Obývačka

It’s a fairly simple, but mind-blowingly effective recipe. Take breakfast (three-cheese omelette, eggy bread or pancakes, perhaps, alongside one of Bratislava’s best possibilities for a good macchiato). Take lunch (maybe the Obývačka special, a tasting platter of aubergine dip, feta, olives, grilled courgette, shrimps and a dash of chilli). Take dinner (the chicken and mozerella salad or the grilled river fish cooked in saffron and white wine sauce are simplistic and divine, but just a standard salad is crisp and complemented by at least three types of leaf when Slovakia’s standard is precisely no leaves whatsoever). Mix well into one effortlessly fluid, incredibly informal blend that begins with the early morning commuters and culminates with the afterwork partiers and the romantic dinner seekers.

Obývačka, which translates into English as “living room” or “living space” is, above all, relaxed. The ethos is clearly the “cosy” Slovak eatery of old mixed with a liberal smattering of youthful, trendy Bohemia. Typical Slovak cuisine, in other words, made somewhat cooler by good coffee, healthy salads, gluten-free options, decent wine and all those bright young twenty-somethings gabbing either downstairs or up top. It’s a rarity for an eatery to follow through from breakfast to lunch to dinner and come up trumps in all departments and the laid-back attitude (the staff are young, multi-lingual and eager to help or recommend the ever-changing specials) is key to this.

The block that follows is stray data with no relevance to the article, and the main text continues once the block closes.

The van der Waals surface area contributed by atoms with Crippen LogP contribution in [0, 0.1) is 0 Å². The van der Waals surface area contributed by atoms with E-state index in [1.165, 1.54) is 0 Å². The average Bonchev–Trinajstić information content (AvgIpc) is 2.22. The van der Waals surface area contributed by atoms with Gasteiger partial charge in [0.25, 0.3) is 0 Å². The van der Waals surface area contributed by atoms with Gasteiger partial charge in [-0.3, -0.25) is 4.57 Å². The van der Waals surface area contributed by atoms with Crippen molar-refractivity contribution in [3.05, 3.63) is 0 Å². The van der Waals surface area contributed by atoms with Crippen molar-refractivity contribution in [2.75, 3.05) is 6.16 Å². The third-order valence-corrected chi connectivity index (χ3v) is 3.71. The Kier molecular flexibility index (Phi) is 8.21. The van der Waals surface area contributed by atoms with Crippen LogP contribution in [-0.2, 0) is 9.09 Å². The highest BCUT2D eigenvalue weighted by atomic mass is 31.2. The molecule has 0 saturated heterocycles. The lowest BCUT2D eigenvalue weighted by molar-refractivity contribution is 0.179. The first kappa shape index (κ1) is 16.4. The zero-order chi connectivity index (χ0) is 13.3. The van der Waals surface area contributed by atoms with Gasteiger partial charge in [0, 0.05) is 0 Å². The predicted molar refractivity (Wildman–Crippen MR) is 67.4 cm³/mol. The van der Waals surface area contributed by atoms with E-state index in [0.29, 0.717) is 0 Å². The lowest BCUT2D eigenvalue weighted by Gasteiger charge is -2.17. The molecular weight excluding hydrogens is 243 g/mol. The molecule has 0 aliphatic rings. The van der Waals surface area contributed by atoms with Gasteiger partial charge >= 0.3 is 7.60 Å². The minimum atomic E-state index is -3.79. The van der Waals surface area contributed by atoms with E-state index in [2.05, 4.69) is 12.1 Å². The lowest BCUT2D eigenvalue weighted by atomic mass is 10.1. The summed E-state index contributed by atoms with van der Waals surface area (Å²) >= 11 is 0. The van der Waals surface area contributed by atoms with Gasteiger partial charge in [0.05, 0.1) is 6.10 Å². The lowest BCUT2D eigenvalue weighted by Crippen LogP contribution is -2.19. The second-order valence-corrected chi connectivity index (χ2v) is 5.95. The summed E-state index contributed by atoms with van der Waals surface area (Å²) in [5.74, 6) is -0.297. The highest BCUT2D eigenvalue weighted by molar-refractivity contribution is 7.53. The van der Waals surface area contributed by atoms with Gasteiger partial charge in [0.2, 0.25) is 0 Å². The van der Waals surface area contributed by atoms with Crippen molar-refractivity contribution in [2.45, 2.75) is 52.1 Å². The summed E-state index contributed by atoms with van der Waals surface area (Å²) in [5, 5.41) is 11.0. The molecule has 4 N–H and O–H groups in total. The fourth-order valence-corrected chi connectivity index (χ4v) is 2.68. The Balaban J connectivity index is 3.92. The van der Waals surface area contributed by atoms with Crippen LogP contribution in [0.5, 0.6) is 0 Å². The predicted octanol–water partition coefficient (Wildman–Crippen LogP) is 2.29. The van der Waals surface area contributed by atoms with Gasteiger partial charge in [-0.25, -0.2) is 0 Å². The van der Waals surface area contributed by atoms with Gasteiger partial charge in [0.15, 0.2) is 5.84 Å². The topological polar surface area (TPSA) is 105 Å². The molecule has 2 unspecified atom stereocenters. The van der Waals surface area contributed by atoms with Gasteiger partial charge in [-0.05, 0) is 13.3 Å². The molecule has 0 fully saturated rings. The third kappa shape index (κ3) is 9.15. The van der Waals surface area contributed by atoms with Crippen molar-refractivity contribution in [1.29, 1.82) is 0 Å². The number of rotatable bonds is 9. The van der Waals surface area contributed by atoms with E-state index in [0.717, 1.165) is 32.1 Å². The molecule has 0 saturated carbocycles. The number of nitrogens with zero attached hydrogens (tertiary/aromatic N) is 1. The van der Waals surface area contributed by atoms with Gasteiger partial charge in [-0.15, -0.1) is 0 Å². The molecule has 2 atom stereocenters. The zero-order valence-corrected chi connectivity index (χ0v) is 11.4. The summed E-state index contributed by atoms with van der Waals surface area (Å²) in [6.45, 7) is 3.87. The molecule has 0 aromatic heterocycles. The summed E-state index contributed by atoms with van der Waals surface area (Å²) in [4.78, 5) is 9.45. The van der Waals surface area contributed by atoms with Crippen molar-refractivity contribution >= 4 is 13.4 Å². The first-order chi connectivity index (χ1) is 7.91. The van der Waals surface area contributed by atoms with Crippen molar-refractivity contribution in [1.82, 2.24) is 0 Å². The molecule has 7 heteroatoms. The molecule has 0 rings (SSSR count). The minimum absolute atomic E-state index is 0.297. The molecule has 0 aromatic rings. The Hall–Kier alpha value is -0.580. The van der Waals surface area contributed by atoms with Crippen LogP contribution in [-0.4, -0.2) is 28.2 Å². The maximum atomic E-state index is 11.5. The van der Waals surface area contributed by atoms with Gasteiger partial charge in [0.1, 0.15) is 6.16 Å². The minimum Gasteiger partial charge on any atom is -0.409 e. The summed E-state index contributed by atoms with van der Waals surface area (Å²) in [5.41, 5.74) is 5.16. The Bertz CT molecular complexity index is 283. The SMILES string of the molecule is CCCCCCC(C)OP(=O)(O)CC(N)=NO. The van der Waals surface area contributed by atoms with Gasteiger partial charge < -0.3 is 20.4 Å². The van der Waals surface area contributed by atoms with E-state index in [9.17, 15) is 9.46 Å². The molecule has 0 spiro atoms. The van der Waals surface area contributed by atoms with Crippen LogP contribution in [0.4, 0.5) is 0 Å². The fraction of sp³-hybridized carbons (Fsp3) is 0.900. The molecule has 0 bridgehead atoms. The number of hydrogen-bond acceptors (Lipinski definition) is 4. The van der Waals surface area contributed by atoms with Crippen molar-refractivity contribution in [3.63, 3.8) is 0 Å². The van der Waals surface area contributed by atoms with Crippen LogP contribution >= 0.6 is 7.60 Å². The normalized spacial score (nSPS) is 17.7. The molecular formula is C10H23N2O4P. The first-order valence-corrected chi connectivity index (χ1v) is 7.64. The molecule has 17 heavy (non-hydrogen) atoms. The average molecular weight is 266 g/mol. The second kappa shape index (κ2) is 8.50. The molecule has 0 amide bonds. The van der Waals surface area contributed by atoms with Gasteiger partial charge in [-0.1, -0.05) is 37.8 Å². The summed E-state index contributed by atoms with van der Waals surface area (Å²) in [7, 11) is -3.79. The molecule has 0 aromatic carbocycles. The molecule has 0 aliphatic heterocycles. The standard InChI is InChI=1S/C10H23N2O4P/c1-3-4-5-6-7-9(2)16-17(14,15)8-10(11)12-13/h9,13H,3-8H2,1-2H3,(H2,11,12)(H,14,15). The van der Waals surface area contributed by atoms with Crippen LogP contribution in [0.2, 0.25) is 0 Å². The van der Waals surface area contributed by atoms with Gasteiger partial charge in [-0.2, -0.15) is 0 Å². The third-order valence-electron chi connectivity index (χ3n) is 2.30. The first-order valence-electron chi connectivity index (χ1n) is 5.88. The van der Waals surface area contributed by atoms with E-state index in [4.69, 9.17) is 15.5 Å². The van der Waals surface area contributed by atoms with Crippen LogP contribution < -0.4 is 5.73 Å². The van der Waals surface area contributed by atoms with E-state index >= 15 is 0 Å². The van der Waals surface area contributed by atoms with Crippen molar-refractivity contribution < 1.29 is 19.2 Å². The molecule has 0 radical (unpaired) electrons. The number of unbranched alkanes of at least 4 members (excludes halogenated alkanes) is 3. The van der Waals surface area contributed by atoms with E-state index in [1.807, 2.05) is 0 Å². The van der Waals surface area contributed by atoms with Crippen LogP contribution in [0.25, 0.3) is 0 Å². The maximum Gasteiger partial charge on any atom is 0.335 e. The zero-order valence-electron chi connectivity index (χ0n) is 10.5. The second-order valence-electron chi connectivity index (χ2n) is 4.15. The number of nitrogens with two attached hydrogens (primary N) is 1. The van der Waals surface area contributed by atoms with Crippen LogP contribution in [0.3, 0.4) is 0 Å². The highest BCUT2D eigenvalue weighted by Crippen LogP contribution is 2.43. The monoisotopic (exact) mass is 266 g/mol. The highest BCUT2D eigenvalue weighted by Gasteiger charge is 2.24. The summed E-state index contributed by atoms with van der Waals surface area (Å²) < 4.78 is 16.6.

Let us contextualise, as we ever need to do in Slovakia. It’s not every cafe-bar-restaurant that opens for breakfast, let alone decent breakfasts with good espresso. It’s not every trendy lunch stop that offers such good-value lunches. Creative salads and good wine are far from being ubiquitous, even in Bratislava. Friendly, courteous service at dinner is not a guarantee. And the Obývačka-like interior – a bar hung with beads, retro wallpaper covered with flowers (in the design of the typical rural krčmy, or pubs, only more hip), an upstairs decorated in opened books, their pages rustling in the breeze – is conducive to lingering. One could go so far as to say it comes closest to providing anything approaching Slovak fusion cuisine in Bratislava. And it’s brightening up the ever-more lively Dunajska street in an area of town the average visitor wouldn’t stroll into unless, well, unless Englishmaninslovakia had recommended it, really…

Nothing in Obývačka is stand-out. There are better restaurants around. But for the price-quality trade-off (meals here are all between 4 and 9 Euros, about mid-range for Bratislava) – and particularly for their decent range of gluten-free options, the Old Town has few better places. And of course everything is very, very cosily convivial. Much like your living room, really.